There was also a possibility that the Air India flight might not fly to Mumbai as there was a possibility of a strike by the Air India pilots as they had not received their salaries from the government (it is a government run airline). Although Go Heritage tried to use this as an excuse for our troubles, this was irrelevant since there was no way for us to connect through Mumbai. Our choice was to switch to other (private) airlines and connect through Delhi.
We were asked to go to the Air India office at the airport and see if Air India would switch us to the other airlines at their cost. The airfares were quite a bit higher since we were buying tickets at the last moment. Unfortunately we were unable to get to the right people at Air India because of a festival that day, and were asked to return the next morning.
Frustrated, I called Subrato Mukherjee, the owner, who took charge, and we eventually went to Aurangabad via Delhi. We did have to pay the fare difference, although I blame Go Heritage for not doing their homework and rechecking our flights after the winter schedules were published in October (3 months earlier).
There was more frustration to follow upon landing at Aurangabad on Sunday night. The main reason for our visit to Aurangabad was to see the Ajanta and Ellora caves. The representative who met us informed us that the Ajanata caves were closed on Mondays! This was the normal schedule, so this was a snafu in the itinerary put together by Go Heritage that should never have happened. We were to leave for Mumbai on the morning of the 17th, and tour Mumbai the 17th and 18th. Instead we decided to have our flights changed to the evening of the 17th, so we could visit the Ajanta caves, and cut our sightseeing in Mumbai down to one day. To Go Heritage’s credit, they rescheduled flights promptly at their expense.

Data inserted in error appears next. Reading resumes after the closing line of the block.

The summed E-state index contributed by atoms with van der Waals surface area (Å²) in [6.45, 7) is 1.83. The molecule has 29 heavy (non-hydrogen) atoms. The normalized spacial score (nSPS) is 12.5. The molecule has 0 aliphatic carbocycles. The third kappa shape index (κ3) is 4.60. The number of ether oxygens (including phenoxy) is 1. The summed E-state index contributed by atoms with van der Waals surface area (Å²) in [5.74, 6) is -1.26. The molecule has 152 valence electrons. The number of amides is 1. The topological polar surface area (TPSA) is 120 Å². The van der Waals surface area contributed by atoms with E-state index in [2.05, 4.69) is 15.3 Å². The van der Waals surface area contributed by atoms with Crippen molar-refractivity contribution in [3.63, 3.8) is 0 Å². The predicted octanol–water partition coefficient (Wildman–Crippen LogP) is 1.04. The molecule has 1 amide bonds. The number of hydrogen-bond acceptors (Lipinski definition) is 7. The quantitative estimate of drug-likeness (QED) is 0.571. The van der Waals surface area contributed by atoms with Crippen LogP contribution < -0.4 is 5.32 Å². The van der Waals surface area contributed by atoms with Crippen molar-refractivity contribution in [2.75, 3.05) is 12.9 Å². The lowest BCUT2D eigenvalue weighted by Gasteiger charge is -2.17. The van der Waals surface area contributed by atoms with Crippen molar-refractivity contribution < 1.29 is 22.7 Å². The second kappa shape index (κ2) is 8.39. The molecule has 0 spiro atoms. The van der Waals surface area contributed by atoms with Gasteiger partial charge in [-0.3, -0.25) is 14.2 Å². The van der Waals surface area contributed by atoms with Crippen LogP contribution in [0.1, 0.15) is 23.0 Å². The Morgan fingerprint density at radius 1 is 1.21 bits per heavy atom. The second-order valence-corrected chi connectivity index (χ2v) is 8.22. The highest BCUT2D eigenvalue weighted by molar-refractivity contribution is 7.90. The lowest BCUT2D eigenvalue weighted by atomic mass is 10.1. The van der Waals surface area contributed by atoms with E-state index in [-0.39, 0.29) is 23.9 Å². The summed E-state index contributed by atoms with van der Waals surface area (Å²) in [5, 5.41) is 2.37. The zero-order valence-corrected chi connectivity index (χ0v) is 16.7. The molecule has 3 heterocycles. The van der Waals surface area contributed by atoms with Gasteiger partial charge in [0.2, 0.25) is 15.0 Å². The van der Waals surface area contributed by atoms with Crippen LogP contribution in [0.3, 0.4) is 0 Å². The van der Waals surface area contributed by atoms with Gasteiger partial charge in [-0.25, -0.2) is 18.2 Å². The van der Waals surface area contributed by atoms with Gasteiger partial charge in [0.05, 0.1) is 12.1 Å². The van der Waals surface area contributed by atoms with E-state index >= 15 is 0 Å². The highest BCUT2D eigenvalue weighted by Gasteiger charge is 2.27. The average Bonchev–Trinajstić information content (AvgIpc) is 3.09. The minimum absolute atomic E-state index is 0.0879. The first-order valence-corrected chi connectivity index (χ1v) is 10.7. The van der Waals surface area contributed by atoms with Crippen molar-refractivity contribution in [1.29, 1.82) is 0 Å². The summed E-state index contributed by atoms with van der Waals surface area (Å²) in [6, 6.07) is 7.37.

A couple of other points: Go Heritage tried quite hard to steer us to different hotels in Khajuraho and Agra than we had originally booked. We did agree to change in Khajuraho, and have no means of telling if the Radisson was a better choice than the Taj, but it was more than adequate. We did not switch the Agra hotel – the Wyndham Grand – and it was fabulous, so we were not sure if the push to change hotels was motivated by trying to save money since they had paid quite a bit more for our first night in Delhi, or a genuine concern to give us a better experience.
Also, there is was a hard push from Go Heritage to steer us to specific shops for shopping. In Varanasi, when I told the representative that we did not want to go the shop he recommended since we had a particular shop in mind, his boss called me and told me that the shop they were recommending was government approved, was considerably cheaper than the “tourist trap” I had in mind. Unfortunately we believed him and discovered none of this was true, and the shop they recommended was indeed a tourist trap. Subrato also pushed me to visit a shop of “his friend” in Jaipur. We ignored this as we were smarter by this time. I understand the need to generate revenue through commissions, but I found this sleazy. There were similar “opportunities” in other places that we also avoided.
Overall, we had a wonderful trip. Go Heritage was a good partner and eager to please. I think with a little more manpower, they could avoid having to react to some issues and prevent them from occurring in the first place. But, we never felt alone and they are an honest group that tried hard to provide everything they had promised. The hotels they had recommended were all wonderful.
Would I use them again? Yes, but I would probably be a little more careful of double checking things myself rather than assuming everything was perfect, specially for an extensive itinerary as ours. It was fairly easy for us to deal with things since we are from India, but the issues might have been more stressful for foreigners who were new to India.